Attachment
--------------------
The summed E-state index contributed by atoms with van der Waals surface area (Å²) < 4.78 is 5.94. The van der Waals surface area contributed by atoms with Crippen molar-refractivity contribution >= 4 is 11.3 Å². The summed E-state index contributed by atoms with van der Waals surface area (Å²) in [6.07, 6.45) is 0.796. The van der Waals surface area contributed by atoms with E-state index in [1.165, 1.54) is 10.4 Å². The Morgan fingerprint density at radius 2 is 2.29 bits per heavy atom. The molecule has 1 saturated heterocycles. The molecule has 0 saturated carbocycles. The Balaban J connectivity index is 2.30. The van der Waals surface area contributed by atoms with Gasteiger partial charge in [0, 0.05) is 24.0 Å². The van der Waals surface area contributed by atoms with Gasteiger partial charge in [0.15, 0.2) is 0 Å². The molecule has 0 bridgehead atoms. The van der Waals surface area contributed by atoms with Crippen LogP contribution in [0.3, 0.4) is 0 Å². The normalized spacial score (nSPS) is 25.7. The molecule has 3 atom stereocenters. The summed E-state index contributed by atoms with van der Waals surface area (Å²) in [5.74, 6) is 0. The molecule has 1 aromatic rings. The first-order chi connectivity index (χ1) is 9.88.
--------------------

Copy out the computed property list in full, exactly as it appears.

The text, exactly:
The summed E-state index contributed by atoms with van der Waals surface area (Å²) < 4.78 is 5.94. The van der Waals surface area contributed by atoms with Crippen molar-refractivity contribution >= 4 is 11.3 Å². The summed E-state index contributed by atoms with van der Waals surface area (Å²) in [6.07, 6.45) is 0.796. The van der Waals surface area contributed by atoms with E-state index in [1.165, 1.54) is 10.4 Å². The Morgan fingerprint density at radius 2 is 2.29 bits per heavy atom. The molecule has 1 saturated heterocycles. The molecule has 0 saturated carbocycles. The Balaban J connectivity index is 2.30. The van der Waals surface area contributed by atoms with Gasteiger partial charge in [0, 0.05) is 24.0 Å². The van der Waals surface area contributed by atoms with Gasteiger partial charge in [0.15, 0.2) is 0 Å². The molecule has 0 bridgehead atoms. The van der Waals surface area contributed by atoms with Crippen LogP contribution in [0.3, 0.4) is 0 Å². The normalized spacial score (nSPS) is 25.7. The molecule has 3 atom stereocenters. The summed E-state index contributed by atoms with van der Waals surface area (Å²) in [5.74, 6) is 0. The molecule has 1 aromatic rings. The first-order chi connectivity index (χ1) is 9.88.